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Why is decaf more expensive than regular coffee?

So many people ask the question, " Why is decaf more expensive than regular coffee?"

In cafes, there is often an extra charge for decaf and, judging by twitter and coffee forums, consumers aren't happy about this and they often tweet to cafes complaining about why decaf coffee is more expensive.

Little do they know that decaf is often part subsidised by the cafes and, more often than not, the cafes should charge even more for decaffeinated coffee, but try to soften the blow by absorbing some of the cost.

So, why is decaf coffee expensive than regular?

The simple answer is that decaf is more expensive to produce than regular coffee and travels longer.

With regular coffee, the process is simpler and the journey shorter...

Regular coffee is grown, processed and shipped to the continent where it will be roasted and consumed.

In contrast, decaffeinated coffee starts out as regular coffee and is grown, processed and then shipped to the country where the decaffeination process takes place.

Decaffeination happens on a huge scale for the economies of scale to work and often needs to be shipped from one continent to another continent to be decaffeinated and then shipped on to the continent that is actually consuming the coffee.

An example is with the Swiss Water Decaf process:

  • A Colombian Arabica coffee bean is grown and processed in Colombia
  • The Colombian coffee bean is shipped from Colombia all the way up to Vancouver in Canada where the Swiss Water Process decaffeination plant is located.
  • The Colombian coffee is decaffeinated using the Swiss Water Process.
  • The Colombian Swiss Water Decaf coffee is then shipped on to the continent where it is to be consumed
  • That Colombian decaffeinated coffee is then roasted and shipped to the cafe where it's brewed and enjoyed by you - the consumer.

So, there are two big additional costs here to consider

- The extra international shipping costs

- More importantly, the decaffeination process, which is complex and expensive to produce.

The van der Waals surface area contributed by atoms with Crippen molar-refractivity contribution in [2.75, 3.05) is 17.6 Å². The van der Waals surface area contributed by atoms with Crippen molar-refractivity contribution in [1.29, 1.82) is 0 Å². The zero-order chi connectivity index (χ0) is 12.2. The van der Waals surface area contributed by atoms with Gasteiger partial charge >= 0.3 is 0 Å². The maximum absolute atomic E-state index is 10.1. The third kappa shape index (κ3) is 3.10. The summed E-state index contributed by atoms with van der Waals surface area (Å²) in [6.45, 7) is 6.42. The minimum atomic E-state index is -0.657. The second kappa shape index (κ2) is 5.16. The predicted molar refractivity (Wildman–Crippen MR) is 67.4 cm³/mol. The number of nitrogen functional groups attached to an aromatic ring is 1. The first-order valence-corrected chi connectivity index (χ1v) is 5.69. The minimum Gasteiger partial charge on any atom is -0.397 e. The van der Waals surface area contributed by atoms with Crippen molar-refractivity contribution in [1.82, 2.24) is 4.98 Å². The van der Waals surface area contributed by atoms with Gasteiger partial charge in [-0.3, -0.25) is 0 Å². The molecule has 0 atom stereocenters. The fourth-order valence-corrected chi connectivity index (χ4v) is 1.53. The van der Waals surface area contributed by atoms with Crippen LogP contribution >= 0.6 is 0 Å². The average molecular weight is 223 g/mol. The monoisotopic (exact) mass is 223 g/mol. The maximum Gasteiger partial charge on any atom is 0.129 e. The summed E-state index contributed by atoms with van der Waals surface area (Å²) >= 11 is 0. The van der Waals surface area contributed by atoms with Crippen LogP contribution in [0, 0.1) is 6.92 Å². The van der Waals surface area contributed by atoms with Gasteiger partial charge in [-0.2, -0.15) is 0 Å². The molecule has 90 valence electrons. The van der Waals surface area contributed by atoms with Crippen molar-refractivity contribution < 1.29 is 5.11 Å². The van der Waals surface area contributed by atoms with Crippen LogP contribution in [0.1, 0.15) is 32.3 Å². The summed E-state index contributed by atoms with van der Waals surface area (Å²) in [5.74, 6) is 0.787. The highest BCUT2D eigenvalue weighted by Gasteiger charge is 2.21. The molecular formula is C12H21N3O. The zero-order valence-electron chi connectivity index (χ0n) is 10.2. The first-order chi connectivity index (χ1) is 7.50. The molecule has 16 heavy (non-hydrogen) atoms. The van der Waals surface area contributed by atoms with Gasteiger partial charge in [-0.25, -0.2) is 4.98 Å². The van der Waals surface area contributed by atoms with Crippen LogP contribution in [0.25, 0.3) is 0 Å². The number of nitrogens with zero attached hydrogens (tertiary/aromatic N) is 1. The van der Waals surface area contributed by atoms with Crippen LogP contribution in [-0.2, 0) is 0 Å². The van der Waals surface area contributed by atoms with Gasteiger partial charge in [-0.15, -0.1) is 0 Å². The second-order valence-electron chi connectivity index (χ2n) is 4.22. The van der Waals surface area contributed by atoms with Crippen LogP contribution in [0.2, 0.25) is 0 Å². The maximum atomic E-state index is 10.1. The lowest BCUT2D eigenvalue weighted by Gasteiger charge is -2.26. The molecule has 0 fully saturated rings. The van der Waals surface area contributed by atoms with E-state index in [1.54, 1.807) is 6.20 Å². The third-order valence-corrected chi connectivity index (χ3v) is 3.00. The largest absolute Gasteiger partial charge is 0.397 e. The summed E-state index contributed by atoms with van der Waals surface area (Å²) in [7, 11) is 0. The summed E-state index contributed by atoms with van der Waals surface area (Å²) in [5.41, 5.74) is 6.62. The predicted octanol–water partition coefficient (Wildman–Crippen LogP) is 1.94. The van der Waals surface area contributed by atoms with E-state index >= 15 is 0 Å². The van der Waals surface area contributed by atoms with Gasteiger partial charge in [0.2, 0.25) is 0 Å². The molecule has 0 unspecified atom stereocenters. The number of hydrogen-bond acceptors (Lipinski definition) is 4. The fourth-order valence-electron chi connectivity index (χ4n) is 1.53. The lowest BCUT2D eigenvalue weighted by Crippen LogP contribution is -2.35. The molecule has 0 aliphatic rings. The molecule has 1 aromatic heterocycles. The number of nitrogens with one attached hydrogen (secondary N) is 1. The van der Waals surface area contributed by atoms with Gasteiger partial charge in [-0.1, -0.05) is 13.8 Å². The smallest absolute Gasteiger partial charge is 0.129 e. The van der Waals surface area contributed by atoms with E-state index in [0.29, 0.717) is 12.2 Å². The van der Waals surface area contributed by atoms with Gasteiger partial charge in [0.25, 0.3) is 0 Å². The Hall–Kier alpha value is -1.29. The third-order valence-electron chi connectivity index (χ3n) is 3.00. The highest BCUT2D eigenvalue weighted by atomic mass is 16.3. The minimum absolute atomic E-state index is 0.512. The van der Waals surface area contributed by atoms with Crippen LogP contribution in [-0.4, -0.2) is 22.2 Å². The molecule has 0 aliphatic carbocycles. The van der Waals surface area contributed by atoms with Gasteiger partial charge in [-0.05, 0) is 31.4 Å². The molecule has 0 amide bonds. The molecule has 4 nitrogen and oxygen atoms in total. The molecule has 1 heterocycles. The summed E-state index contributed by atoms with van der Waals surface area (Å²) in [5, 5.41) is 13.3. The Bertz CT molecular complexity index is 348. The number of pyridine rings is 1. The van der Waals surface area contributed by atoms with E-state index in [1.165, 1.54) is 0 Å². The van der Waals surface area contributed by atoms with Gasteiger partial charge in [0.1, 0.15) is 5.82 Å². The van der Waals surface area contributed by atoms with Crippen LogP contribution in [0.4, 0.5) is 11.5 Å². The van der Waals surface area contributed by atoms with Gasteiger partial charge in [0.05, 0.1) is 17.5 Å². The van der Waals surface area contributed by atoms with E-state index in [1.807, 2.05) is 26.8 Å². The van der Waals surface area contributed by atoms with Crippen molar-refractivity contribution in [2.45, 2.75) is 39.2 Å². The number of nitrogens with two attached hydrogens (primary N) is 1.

Which decaffeination process is the most expensive to produce?

The main decaffeination processes are:

  • Methylene Chloride Decaf Coffee Process

The least expensive decaffeination process, the Methylene Chloride Decaf Process is decaffeinated to a 96-97% caffeine free level and is a process whereby a solvent called Methylene Chloride is used to remove the caffeine from coffee beans.

  • The Ethyl Acetate Decaf Coffee Process

The more expensive of the solvent methods, and seen as more natural than Methylene Chloride decaffeination because it can use byproducts from sugar cane processing, also to a 96-97% caffeine free level, the process uses Ethyl Acetate as a solvent, to remove the caffeine from coffee beans.

  • The CO2 "Sparkling Water" Decaf Coffee Process

In the middle-range in terms of costs, the CO2 Decaf Process caffeine content is not clear - we cannot find information on how much caffeine is in CO2 Process decaffeinated coffee.  Often called the "sparkling water" process, it uses CO2 to remove caffeine from green coffee beans instead of a chemical solvent.

  • The Swiss Water Decaf Coffee Process

The most expensive and premium process is  the Swiss Water Decaf Process, which is certified 99.9% caffeine free and uses only water (no chemicals) to decaffeinate the beans from its processing facility near Vancouver in Canada.

Final thoughts:

- Decaffeinated coffee is one of life's little miracles and it's expensive to produce.

- Sadly, because decaffeinated coffee is expensive to produce, roasters and cafes often use cheaper grades using lower quality green coffee and inferior cheaper decaffeination processes.

- The result is often poor quality tasting decaffeinated coffees.

- Good decaffeinated coffee is more expensive to produce, so if you want to drink good decaf, be prepared to pay more for it.

 

1 comment

sept. 14, 2020 • Posted by Alejandro que

Great post but you forgot to mention the Ethyl Acetate (EA) process. One of the best plants that uses this process is located in Manizales, Colombia. Not only it is efficient in terms of costs (at least for Colombian coffee), but also the EA is derived naturally from sugar cane AND, if you use great coffee, can taste delicious. We have been using this method for over a decade and the results have been amazing.


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